Inflammation Raises Your Risk of Stroke

Inflammation has been the latest buzzword when it comes to understanding the real cause of stroke. And the attention and blame that is being heaped upon inflammation as a culprit in stroke is well deserved and long overdue. Chronic inflammation contributes to the build up of heart disease, carotid artery disease and cerebrovascular disease, eventually resulting in disabling and life-threatening strokes.

The good news is that the more we learn about the link between inflammation and stroke, the more we understand how you can prevent inflammation from developing in the first place and from seriously affecting your health. It turns out that lifestyle changes can substantially reduce inflammation, improving your overall wellness and preventing a stroke from happening.

What is inflammation?

Inflammation is the body's way of fighting off infection and healing injury. If you become wounded or if your body becomes exposed to an infectious organism (a virus or a bacteria, for example), your immune system kicks in by producing a number of different types of white blood cells and proteins that work together to fight off the infection before it becomes too severe. This immune response, called inflammation, literally works to save your life. The proteins and white blood cells produced during your inflammatory immune response stick to harmful materials, trapping them and destroying them.

Inflammation also acts to heal and repair injuries throughout your body.

But if you don't have an injury that your body needs to heal and if you don’t have an infection that you need to fight off, inflammation is a nuisance that essentially causes more harm than good by 'fixing something that isn't broken.' So inflammation has its rightful place, but unnecessary and excessive inflammation actually harms the body.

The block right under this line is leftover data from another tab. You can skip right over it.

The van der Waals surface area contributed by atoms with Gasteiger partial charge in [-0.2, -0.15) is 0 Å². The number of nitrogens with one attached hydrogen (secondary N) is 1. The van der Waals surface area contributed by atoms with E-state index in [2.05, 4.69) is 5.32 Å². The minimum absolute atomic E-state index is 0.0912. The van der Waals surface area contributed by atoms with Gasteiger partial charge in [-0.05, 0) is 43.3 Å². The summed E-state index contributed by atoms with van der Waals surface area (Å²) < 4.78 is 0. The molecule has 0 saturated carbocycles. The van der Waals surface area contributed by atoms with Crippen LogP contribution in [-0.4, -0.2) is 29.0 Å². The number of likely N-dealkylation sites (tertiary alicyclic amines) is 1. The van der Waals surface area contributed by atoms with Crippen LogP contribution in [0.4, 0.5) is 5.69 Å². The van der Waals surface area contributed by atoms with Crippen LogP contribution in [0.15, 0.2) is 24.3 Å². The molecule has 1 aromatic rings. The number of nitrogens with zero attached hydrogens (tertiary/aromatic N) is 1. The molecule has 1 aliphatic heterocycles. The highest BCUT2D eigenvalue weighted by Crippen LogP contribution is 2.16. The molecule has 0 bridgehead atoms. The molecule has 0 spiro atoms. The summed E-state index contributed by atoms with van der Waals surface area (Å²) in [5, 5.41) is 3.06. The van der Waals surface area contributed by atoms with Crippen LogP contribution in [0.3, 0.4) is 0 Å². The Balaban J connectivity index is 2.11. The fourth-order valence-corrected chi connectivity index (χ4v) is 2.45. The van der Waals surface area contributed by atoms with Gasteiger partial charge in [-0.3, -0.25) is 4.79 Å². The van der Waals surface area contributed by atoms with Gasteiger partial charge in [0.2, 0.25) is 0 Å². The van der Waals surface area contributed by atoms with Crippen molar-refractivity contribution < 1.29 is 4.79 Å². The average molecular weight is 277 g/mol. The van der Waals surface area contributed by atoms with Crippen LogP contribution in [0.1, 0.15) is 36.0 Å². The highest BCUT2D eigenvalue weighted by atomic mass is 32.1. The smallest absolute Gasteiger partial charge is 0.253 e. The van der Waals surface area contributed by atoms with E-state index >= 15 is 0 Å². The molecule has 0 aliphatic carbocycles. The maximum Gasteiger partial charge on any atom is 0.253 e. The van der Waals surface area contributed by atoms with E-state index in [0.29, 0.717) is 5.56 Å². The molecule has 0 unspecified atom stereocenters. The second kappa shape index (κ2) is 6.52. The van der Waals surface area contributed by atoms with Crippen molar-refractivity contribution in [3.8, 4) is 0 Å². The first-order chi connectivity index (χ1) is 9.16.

Inflammation as a predictor of stroke 

Inflammation is so harmful, that the presence of increased inflammation in the body is actually a stroke predictor. One recent study examined the cause of atherosclerosis, which is the blood vessel disease that predisposes to stroke. It turns out that having an elevated number and a high variety of inflammatory cells leads to the development of atherosclerosis.

Another study, published in The Journal of Cerebrovascular Disease, evaluated 254 patients with carotid artery stenosis, a known stroke risk factor. The patients with carotid artery stenosis who had a higher white blood cell count and a higher neutrophil count, two markers of inflammation, were more likely to have strokes or TIAs than those who had carotid artery stenosis without inflammation.

How does inflammation contribute to stroke?

When the proteins and white blood cells characteristic of inflammation are produced in excess, they destroy the inner lining of your blood vessels by using mechanisms similar to the methods they use to destroy harmful viruses and bacteria.

When the blood vessels become very ragged on the inside, blood does not flow as smoothly, and blood clots are more likely to become trapped. This disease of the inner lining of the blood vessels is called atherosclerosis. And the inherent stickiness of inflammatory cells and inflammatory proteins can make the red blood cells, platelets, fats and cholesterol in your body more prone to clinging to each other and forming harmful blood clots. These blood clots then obstruct blood vessels in the heart and in the brain, causing disabling and life-threatening strokes and heart attacks.